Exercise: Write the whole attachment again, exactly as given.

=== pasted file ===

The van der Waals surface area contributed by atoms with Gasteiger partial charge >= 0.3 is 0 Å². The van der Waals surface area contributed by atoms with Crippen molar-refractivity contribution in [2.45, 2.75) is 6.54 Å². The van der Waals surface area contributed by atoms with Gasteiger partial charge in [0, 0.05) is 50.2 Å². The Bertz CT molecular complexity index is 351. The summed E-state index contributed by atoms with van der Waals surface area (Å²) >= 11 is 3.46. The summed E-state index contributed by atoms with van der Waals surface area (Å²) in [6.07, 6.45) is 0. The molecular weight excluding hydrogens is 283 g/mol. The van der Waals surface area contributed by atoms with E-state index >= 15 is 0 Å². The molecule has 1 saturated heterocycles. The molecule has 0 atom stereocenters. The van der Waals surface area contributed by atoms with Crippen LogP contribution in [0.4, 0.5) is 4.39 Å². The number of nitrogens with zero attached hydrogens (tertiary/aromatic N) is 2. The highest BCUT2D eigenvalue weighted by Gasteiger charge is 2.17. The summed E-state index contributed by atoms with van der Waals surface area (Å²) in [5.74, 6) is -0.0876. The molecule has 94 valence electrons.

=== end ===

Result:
The van der Waals surface area contributed by atoms with Gasteiger partial charge >= 0.3 is 0 Å². The van der Waals surface area contributed by atoms with Crippen molar-refractivity contribution in [2.45, 2.75) is 6.54 Å². The van der Waals surface area contributed by atoms with Gasteiger partial charge in [0, 0.05) is 50.2 Å². The Bertz CT molecular complexity index is 351. The summed E-state index contributed by atoms with van der Waals surface area (Å²) >= 11 is 3.46. The summed E-state index contributed by atoms with van der Waals surface area (Å²) in [6.07, 6.45) is 0. The molecular weight excluding hydrogens is 283 g/mol. The van der Waals surface area contributed by atoms with E-state index >= 15 is 0 Å². The molecule has 1 saturated heterocycles. The molecule has 0 atom stereocenters. The van der Waals surface area contributed by atoms with Crippen LogP contribution in [0.4, 0.5) is 4.39 Å². The number of nitrogens with zero attached hydrogens (tertiary/aromatic N) is 2. The highest BCUT2D eigenvalue weighted by Gasteiger charge is 2.17. The summed E-state index contributed by atoms with van der Waals surface area (Å²) in [5.74, 6) is -0.0876. The molecule has 94 valence electrons.